October 4, 2018

 

10.5.2018 Weekly Torah Portion

Parashat Bereishit

Last Friday night, I spoke about the hearings for Supreme Court Nominee Brett Kavanaugh.  I spoke about their effect on survivors of sexual assault – the countless many of us who are experiencing re-traumatization.  Precisely now, when our national conversation focuses on sexual assault and some of us are reliving our worst memories, when some of us are confronted with our complicity in creating those traumas, we can embrace this moment as an opportunity to heal – if we’re willing to heal.

Robyn, a friend of mine, embraced this opportunity for healing by writing an article in The Huffington Post about her experiences in middle school.  First, she became known as a “slut” after she had kissed a classmate.  That reputation led to a series of sexual assaults in school hallways and stairwells all before 8th grade, which then led to attempted rape and statutory rape in high school.  After all, a “slut” is without “any right to withhold consent.”

After Robyn published the article, several former classmates reached out to her, thanked her for her courage, and asked if they’d contributed to what became her defining and gutting life story.  And to many of them, she said yes.  One former classmate wrote on Facebook:

As we spoke, she recounted moments we shared in middle school that left her feeling hurt and emotionally scarred.  She mentioned she believed it was likely out of youthful ignorance, but nonetheless had made a negative impact.  I was devastated to learn that not only had I inflicted lasting pain on another, but that I couldn’t even recollect our interactions taking place.  I believe her though.  It made me realize that this is a big part of the problem with bullying, harassment, and abuse.  Offenders can be entirely unaware of the weight of their actions.  What may seem like light-hearted playful behavior can be perceived differently by others and leave serious damage…. Regardless of what took place and the outcome of this Supreme Court drama, there is great need for improvement in this part of our culture.

Both Robyn and her former classmate want our culture of “boys will be boys” to change, to improve, so that no person is subject to the life-diminishing abuse and violence that Robyn experienced.  This kind of profound cultural change is not only a matter of law and policy.  It is a matter of profound personal healing.  For Robyn, that healing comes by sharing her experience publically and towards positive social change.

She reached out because the first boy who ever called her a “slut” never would, and likely wouldn’t even remember his hurtful words.  She knew, as it says in Bereshit – at the very beginning of the torah – that it is not good for a person to be alone.  Adam needs a partner like unto him, a partner like Eve, to share a lived experience.  Robyn shared her lived experience like many survivors of sexual assault are sharing our lived experiences right now – because we know that our loneliness compounds our suffering.  We were lonely when our friends, the police, or even our own mothers didn’t believe us, and we can be lonely when no one reaches out to say I’m sorry for hurting you.  But now, across Facebook and Twitter, and cell towers, and even a cup of coffee, we know we are not alone.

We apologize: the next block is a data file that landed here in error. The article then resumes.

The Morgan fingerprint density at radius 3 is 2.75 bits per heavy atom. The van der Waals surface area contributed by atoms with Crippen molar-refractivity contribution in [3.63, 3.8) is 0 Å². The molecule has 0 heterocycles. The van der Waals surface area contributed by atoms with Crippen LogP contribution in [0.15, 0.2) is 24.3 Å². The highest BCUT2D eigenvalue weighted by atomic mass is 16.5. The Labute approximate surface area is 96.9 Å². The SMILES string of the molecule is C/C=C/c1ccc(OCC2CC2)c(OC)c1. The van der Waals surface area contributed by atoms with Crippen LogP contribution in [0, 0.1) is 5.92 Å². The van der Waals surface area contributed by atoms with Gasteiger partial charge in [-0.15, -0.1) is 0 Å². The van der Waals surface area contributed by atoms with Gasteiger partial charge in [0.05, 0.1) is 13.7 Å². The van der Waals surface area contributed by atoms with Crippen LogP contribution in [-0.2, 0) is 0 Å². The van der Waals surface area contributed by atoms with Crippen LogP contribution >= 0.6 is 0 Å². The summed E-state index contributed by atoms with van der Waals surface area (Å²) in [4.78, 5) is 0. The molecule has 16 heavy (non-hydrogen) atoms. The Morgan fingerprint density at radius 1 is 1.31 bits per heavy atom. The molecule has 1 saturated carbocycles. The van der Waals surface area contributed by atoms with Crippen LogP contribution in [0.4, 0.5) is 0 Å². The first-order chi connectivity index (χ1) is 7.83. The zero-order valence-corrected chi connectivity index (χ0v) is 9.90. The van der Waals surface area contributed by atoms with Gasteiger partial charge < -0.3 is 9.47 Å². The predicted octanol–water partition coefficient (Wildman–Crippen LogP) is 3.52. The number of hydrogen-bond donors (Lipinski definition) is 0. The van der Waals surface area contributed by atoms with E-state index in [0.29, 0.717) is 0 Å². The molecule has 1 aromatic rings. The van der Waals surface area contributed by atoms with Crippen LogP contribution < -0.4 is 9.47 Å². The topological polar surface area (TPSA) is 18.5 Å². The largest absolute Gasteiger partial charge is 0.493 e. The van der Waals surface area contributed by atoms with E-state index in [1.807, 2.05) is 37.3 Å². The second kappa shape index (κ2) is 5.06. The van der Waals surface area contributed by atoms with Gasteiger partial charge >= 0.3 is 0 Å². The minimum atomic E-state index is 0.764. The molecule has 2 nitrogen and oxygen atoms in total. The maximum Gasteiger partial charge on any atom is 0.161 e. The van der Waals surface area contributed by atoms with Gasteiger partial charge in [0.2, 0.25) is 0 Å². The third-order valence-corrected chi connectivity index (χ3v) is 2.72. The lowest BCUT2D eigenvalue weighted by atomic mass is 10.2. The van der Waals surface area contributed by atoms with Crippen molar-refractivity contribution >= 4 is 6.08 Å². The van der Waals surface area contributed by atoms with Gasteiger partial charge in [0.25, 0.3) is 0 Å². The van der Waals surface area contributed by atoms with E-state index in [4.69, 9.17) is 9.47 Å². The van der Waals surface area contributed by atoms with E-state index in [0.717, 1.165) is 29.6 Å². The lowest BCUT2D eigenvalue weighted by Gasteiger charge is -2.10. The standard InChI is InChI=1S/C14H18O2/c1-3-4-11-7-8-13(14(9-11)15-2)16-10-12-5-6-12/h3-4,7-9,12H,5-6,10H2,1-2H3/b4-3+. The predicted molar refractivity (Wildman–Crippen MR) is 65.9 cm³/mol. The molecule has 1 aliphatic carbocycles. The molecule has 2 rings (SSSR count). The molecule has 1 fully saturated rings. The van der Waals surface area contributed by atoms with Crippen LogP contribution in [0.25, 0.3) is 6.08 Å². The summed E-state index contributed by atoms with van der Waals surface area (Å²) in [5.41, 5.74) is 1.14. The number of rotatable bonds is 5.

Healing can come from publishing online, yes, but it also comes more quietly.  Another friend of mine recently told me that she started shaking last week while listening to the Kavanaugh coverage.  She had been raped when she was 14, and hadn’t told anyone – until now, until our national conversation turned to sexual assault, and she is in her early 50s.  Last Friday, she picked up the phone and made an appointment with a trauma therapist.  As viscerally as she has felt this political moment, my friend didn’t recommit to her victim-ness, she chose to instead to heal.  She saw she needed help, even after all of these years, and she’s asked for it.

Because now, in this moment, we can control our own healing by sharing, by not carrying this weighty burden alone – in fact, our own healing is one of the few things that any of us can control.

The outcome of the Kavanaugh hearing will impact our country, yes, but it need not impact our healing if we are willing to heal.  Reach out for professional support, to a sponsor, to your current friends, to your partner, to the people who were there, or if it’s right for you like it was for Robyn, put it on the internet.  You will know who to ask to help you carry the pain, the shakes, the memories, the questions.  It’s not good for a person to be alone.

Shabbat Shalom,

Rabbi Kerry